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Carr v. McConnell

United States District Court, Middle District of Louisiana

February 19, 2015

JACK RAY CARR
v.
MICHAEL L. MCCONNELL, CLERK

KATHLEEN KAY MAGISTRATE JUDGE

MEMORANDUM ORDER

DONALD E. WALTER UNITED STATES DISTRICT JUDGE

Before the court are a Petition and Amended Petition for Writ of Mandamus, [Docs. ## 1, 7], filed by pro se petitioner Jack Ray Carr ("Carr"). Named respondent is Michael L. McConnell ("McConnell"), the Clerk of Court for the United States District Court for the Middle District of Louisiana. [Doc. #1, P- 6]. For the following reasons, Carr's amended petition is DENIED and DISMISSED WITH PREJUDICE exproprio motu.

I. Background

Carr, federal prisoner 05895-095, was convicted by a jury in June 2012 on six counts of tax fraud. [Doc. #l, p. 6]; see also United States v. Jack Ray Carr, No. 3:1 l-cr-162, Doc. #78 (M.D. La. 2012). Carr seeks an order compelling McConnell to produce, for inspection and copying, various documents and records pertaining to the grand jury proceedings relevant to Carr's indictment. [Doc. #1, p. 5; Doc. #7, p. 2]. According to Can', McConnell is legally obligated to produce the requested materials under 28 U.S.C. § 1868.[Doc. #1, p. 3]. Can- claims that Ms request is for the purpose of determining the validity of the selection of the grand jury. Id. at 4.

II. Law & Analysis

"The district courts shall have original jurisdiction of any action in the nature of mandamus to compel an officer or employee of the United States or any agency thereof to perform a duty owed to the plaintiff." 28 U.S.C. § 1361. A writ of mandamus will only be issued in extraordinary circumstances. Kerr v. United States Dist. Ct., 426 U.S. 394, 403 (1976). In order for mandamus to be granted, a petitioner must demonstrate: "(1) a clear right to the relief; (2) a clear duty by the respondent to do the act requested; and (3) the lack of any other adequate remedy." In re Stone, 118 F.3d 1032, 1034 (5th Cir. 1997) (citing United States v. O'Neil, 767 F.2d 1111, 1112 (5th Cir. 1985).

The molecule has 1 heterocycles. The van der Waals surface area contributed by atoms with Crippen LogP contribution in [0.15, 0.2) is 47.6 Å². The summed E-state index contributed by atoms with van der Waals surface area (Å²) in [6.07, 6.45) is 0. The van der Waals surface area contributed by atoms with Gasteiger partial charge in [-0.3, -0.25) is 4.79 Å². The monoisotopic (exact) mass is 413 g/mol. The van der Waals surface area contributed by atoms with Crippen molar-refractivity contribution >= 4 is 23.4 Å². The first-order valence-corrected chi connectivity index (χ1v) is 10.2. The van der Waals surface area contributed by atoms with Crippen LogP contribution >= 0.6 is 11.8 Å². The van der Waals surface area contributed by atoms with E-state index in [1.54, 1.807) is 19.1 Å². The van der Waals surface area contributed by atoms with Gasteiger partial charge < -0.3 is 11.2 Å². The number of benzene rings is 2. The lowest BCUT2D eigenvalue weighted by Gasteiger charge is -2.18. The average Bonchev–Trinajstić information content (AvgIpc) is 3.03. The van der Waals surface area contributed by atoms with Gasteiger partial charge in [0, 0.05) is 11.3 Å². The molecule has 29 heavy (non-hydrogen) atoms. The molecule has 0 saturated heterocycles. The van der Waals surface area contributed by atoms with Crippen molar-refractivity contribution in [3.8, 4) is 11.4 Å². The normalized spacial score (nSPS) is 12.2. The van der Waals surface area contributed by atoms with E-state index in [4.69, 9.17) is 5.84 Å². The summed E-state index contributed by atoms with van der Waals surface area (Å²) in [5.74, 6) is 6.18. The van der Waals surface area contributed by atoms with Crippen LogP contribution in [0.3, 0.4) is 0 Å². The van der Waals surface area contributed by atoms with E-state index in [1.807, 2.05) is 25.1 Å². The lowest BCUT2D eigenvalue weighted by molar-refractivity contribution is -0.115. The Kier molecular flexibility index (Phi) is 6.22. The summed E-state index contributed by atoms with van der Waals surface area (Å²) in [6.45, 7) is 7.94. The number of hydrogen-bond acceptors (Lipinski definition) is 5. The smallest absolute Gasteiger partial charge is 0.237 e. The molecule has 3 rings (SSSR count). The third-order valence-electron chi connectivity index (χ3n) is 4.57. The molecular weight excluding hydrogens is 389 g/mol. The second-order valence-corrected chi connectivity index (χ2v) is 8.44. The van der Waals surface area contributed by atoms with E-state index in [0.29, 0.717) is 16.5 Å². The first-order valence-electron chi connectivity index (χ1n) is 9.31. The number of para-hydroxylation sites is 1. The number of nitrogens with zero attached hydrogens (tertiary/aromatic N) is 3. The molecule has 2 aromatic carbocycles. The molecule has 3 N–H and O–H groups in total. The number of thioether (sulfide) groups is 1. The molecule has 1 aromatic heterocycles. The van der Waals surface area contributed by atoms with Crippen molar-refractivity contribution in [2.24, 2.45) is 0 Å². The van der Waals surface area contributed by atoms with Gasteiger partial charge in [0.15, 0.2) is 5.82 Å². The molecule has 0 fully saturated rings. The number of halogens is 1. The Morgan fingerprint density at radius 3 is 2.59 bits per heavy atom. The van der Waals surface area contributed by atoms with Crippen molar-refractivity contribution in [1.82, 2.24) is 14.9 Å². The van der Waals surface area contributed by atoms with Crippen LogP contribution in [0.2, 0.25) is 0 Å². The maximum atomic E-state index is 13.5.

Upon due consideration, the court concludes that Carr is not entitled to mandamus relief. Carr bases his request for copies of the grand jury records on 28 U.S.C. § 1868, which provides as follows:

After the master jury wheel is emptied and refilled pursuant to [28 U.S.C. § 1863(b)(4)], and after all persons selected to serve as jurors before the master wheel was emptied have completed such service, all records and papers compiled and maintained by the jury commission or clerk before the master wheel was emptied shall be preserved in the custody of the clerk for four years or for such longer period as may be ordered by a court, and shall be available for public inspection for the purpose of determining the validity of the selection of any jury.

28 U.S.C. § 1868 (2014) (emphasis added). As the emphasized language demonstrates, the statute does not obligate the clerk of court to provide copies of the entire grand jury record relevant to a defendant's criminal case. Rather, the statute "merely requires a court clerk to make jury records and papers available to the public and does not impose a duty on the court, a court clerk, or any other public official to copy and distribute such documents." United States v. Montelongo, 582 Fed.App'x 404, 405 (5th Cir. 2014) (per curiam). Accordingly, McConnell is not statutorily obligated to provide Carr or his representative with copies of the documents Carr seeks, and the court will not order McConnell to do so.

Additionally, to the extent Carr seeks an order requiring McConnell to make the jury selection records available for inspection, no such order is necessary. "[M] embers of the public do not need a court order to inspect jury records, provided they do so 'for the purpose of determining the validity of the selection of any jury.'"Montelongo, 582 Fed.App'x at 405-06 (quoting 28 U.S.C. § 1868). Accordingly, Carr, or any member of the public for that matter, may inspect the records for tire proper purpose, without any need for court action.[1]

Finally, the court notes that the apparent purpose for which Carr intends to use the documents is beyond the scope of § 1868. The statute allows for public inspection of the documents "for the purpose of determining the validity of the selection of any jury.” 28 U.S.C. § 1868 (emphasis added). It appears from Carr's broad requests and corresponding arguments that he wishes to search for perceived irregularities in the grand jury proceeding rather than compliance with the court's jury selection plan.[2] As such, relief is not available to Carr under 28 U.S.C. § 1868.

III. Conclusion

For the foregoing reasons, IT IS ORDERED that both the Petition and Amended Petition for Writ of Mandamus, [Docs. ## 1, 7], be and are hereby DENIED. Petitioner's claims are hereby DISMISSED WITH PREJUDICE.


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